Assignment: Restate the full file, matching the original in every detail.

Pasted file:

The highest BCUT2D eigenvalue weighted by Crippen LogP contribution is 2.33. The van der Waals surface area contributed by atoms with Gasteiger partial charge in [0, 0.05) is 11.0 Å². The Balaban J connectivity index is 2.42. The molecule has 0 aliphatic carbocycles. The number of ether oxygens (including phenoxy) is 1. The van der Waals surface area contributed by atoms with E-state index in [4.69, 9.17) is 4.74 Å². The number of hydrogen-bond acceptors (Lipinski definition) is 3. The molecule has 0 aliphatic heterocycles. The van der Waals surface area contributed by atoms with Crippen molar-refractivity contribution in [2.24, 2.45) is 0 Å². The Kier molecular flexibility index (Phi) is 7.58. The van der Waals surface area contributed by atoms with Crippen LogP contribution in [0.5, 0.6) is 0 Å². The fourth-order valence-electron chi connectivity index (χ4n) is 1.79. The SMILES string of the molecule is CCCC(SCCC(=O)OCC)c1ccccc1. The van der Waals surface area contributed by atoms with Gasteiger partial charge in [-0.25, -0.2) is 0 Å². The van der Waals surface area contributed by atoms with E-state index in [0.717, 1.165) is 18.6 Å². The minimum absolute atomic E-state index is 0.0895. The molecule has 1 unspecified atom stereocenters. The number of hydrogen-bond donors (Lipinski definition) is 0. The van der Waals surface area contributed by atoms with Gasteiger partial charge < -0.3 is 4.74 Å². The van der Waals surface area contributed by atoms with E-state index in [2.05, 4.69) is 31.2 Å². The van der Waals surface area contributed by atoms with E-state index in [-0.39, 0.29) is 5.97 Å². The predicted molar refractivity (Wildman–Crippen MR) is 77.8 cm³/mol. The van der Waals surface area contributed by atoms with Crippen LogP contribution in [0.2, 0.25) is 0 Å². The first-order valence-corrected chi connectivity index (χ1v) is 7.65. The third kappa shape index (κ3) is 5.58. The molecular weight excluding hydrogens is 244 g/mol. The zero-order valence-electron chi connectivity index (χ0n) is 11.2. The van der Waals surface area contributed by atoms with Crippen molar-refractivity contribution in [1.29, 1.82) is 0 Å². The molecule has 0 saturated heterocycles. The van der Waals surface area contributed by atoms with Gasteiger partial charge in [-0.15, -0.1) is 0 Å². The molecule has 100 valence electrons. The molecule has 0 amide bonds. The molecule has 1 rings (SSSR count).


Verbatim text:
The highest BCUT2D eigenvalue weighted by Crippen LogP contribution is 2.33. The van der Waals surface area contributed by atoms with Gasteiger partial charge in [0, 0.05) is 11.0 Å². The Balaban J connectivity index is 2.42. The molecule has 0 aliphatic carbocycles. The number of ether oxygens (including phenoxy) is 1. The van der Waals surface area contributed by atoms with E-state index in [4.69, 9.17) is 4.74 Å². The number of hydrogen-bond acceptors (Lipinski definition) is 3. The molecule has 0 aliphatic heterocycles. The van der Waals surface area contributed by atoms with Crippen molar-refractivity contribution in [2.24, 2.45) is 0 Å². The Kier molecular flexibility index (Phi) is 7.58. The van der Waals surface area contributed by atoms with Crippen LogP contribution in [0.5, 0.6) is 0 Å². The fourth-order valence-electron chi connectivity index (χ4n) is 1.79. The SMILES string of the molecule is CCCC(SCCC(=O)OCC)c1ccccc1. The van der Waals surface area contributed by atoms with Gasteiger partial charge in [-0.25, -0.2) is 0 Å². The van der Waals surface area contributed by atoms with E-state index in [0.717, 1.165) is 18.6 Å². The minimum absolute atomic E-state index is 0.0895. The molecule has 1 unspecified atom stereocenters. The number of hydrogen-bond donors (Lipinski definition) is 0. The van der Waals surface area contributed by atoms with Gasteiger partial charge < -0.3 is 4.74 Å². The van der Waals surface area contributed by atoms with E-state index in [2.05, 4.69) is 31.2 Å². The van der Waals surface area contributed by atoms with E-state index in [-0.39, 0.29) is 5.97 Å². The predicted molar refractivity (Wildman–Crippen MR) is 77.8 cm³/mol. The van der Waals surface area contributed by atoms with Crippen LogP contribution in [0.2, 0.25) is 0 Å². The first-order valence-corrected chi connectivity index (χ1v) is 7.65. The third kappa shape index (κ3) is 5.58. The molecular weight excluding hydrogens is 244 g/mol. The zero-order valence-electron chi connectivity index (χ0n) is 11.2. The van der Waals surface area contributed by atoms with Crippen molar-refractivity contribution in [1.29, 1.82) is 0 Å². The molecule has 0 saturated heterocycles. The van der Waals surface area contributed by atoms with Gasteiger partial charge in [-0.15, -0.1) is 0 Å². The molecule has 100 valence electrons. The molecule has 0 amide bonds. The molecule has 1 rings (SSSR count).